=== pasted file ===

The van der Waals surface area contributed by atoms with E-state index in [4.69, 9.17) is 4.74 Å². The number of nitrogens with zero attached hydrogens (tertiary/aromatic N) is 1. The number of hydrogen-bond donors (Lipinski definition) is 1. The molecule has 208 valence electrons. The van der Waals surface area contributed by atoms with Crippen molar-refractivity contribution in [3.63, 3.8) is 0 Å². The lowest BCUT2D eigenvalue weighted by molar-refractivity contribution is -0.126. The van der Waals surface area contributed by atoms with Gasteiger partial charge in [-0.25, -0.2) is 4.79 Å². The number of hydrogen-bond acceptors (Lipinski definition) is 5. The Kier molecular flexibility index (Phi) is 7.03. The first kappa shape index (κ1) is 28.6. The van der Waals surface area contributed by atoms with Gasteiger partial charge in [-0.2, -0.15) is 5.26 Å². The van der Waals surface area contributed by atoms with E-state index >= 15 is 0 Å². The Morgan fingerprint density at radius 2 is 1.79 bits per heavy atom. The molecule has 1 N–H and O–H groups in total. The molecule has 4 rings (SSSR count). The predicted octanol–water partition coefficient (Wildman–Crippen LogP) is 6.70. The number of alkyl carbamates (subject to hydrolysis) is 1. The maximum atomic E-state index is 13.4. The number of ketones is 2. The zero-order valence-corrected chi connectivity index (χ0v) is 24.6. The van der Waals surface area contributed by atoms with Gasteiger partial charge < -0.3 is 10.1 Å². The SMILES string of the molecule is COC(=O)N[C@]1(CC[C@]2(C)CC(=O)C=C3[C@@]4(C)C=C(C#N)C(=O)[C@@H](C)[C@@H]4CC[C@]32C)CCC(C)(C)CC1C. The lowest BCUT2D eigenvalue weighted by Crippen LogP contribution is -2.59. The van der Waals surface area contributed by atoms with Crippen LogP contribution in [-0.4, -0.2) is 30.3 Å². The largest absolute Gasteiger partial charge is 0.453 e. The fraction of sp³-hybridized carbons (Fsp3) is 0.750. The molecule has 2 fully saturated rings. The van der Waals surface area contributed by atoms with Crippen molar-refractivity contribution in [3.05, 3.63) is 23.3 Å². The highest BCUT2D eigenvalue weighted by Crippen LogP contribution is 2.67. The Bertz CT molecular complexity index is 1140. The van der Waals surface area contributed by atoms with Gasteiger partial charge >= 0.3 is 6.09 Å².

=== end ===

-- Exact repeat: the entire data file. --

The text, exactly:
The van der Waals surface area contributed by atoms with E-state index in [4.69, 9.17) is 4.74 Å². The number of nitrogens with zero attached hydrogens (tertiary/aromatic N) is 1. The number of hydrogen-bond donors (Lipinski definition) is 1. The molecule has 208 valence electrons. The van der Waals surface area contributed by atoms with Crippen molar-refractivity contribution in [3.63, 3.8) is 0 Å². The lowest BCUT2D eigenvalue weighted by molar-refractivity contribution is -0.126. The van der Waals surface area contributed by atoms with Gasteiger partial charge in [-0.25, -0.2) is 4.79 Å². The number of hydrogen-bond acceptors (Lipinski definition) is 5. The Kier molecular flexibility index (Phi) is 7.03. The first kappa shape index (κ1) is 28.6. The van der Waals surface area contributed by atoms with Gasteiger partial charge in [-0.2, -0.15) is 5.26 Å². The van der Waals surface area contributed by atoms with E-state index >= 15 is 0 Å². The Morgan fingerprint density at radius 2 is 1.79 bits per heavy atom. The molecule has 1 N–H and O–H groups in total. The molecule has 4 rings (SSSR count). The predicted octanol–water partition coefficient (Wildman–Crippen LogP) is 6.70. The number of alkyl carbamates (subject to hydrolysis) is 1. The maximum atomic E-state index is 13.4. The number of ketones is 2. The zero-order valence-corrected chi connectivity index (χ0v) is 24.6. The van der Waals surface area contributed by atoms with Gasteiger partial charge < -0.3 is 10.1 Å². The SMILES string of the molecule is COC(=O)N[C@]1(CC[C@]2(C)CC(=O)C=C3[C@@]4(C)C=C(C#N)C(=O)[C@@H](C)[C@@H]4CC[C@]32C)CCC(C)(C)CC1C. The lowest BCUT2D eigenvalue weighted by Crippen LogP contribution is -2.59. The van der Waals surface area contributed by atoms with Crippen LogP contribution in [-0.4, -0.2) is 30.3 Å². The largest absolute Gasteiger partial charge is 0.453 e. The fraction of sp³-hybridized carbons (Fsp3) is 0.750. The molecule has 2 fully saturated rings. The van der Waals surface area contributed by atoms with Crippen molar-refractivity contribution in [3.05, 3.63) is 23.3 Å². The highest BCUT2D eigenvalue weighted by Crippen LogP contribution is 2.67. The Bertz CT molecular complexity index is 1140. The van der Waals surface area contributed by atoms with Gasteiger partial charge >= 0.3 is 6.09 Å².